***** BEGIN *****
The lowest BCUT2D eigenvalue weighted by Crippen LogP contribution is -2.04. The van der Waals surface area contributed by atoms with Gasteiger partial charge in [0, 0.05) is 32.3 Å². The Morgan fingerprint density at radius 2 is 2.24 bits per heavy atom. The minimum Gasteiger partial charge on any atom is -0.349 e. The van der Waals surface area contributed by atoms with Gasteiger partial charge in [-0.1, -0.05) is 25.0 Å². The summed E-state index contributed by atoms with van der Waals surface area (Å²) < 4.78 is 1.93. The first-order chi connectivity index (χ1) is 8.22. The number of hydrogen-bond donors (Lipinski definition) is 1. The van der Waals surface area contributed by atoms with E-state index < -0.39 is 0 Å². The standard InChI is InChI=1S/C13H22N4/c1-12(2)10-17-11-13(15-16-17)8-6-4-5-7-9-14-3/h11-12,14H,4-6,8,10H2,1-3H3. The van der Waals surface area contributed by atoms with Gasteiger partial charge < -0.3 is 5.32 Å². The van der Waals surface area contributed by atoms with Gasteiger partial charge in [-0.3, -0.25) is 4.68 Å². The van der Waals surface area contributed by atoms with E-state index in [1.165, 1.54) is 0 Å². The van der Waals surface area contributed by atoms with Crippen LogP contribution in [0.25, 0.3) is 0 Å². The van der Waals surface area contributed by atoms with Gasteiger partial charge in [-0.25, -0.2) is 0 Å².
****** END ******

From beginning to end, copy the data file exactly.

The lowest BCUT2D eigenvalue weighted by Crippen LogP contribution is -2.04. The van der Waals surface area contributed by atoms with Gasteiger partial charge in [0, 0.05) is 32.3 Å². The Morgan fingerprint density at radius 2 is 2.24 bits per heavy atom. The minimum Gasteiger partial charge on any atom is -0.349 e. The van der Waals surface area contributed by atoms with Gasteiger partial charge in [-0.1, -0.05) is 25.0 Å². The summed E-state index contributed by atoms with van der Waals surface area (Å²) < 4.78 is 1.93. The first-order chi connectivity index (χ1) is 8.22. The number of hydrogen-bond donors (Lipinski definition) is 1. The van der Waals surface area contributed by atoms with E-state index < -0.39 is 0 Å². The standard InChI is InChI=1S/C13H22N4/c1-12(2)10-17-11-13(15-16-17)8-6-4-5-7-9-14-3/h11-12,14H,4-6,8,10H2,1-3H3. The van der Waals surface area contributed by atoms with Gasteiger partial charge < -0.3 is 5.32 Å². The van der Waals surface area contributed by atoms with Gasteiger partial charge in [-0.3, -0.25) is 4.68 Å². The van der Waals surface area contributed by atoms with E-state index in [1.165, 1.54) is 0 Å². The van der Waals surface area contributed by atoms with Crippen LogP contribution in [0.25, 0.3) is 0 Å². The van der Waals surface area contributed by atoms with Gasteiger partial charge in [-0.25, -0.2) is 0 Å².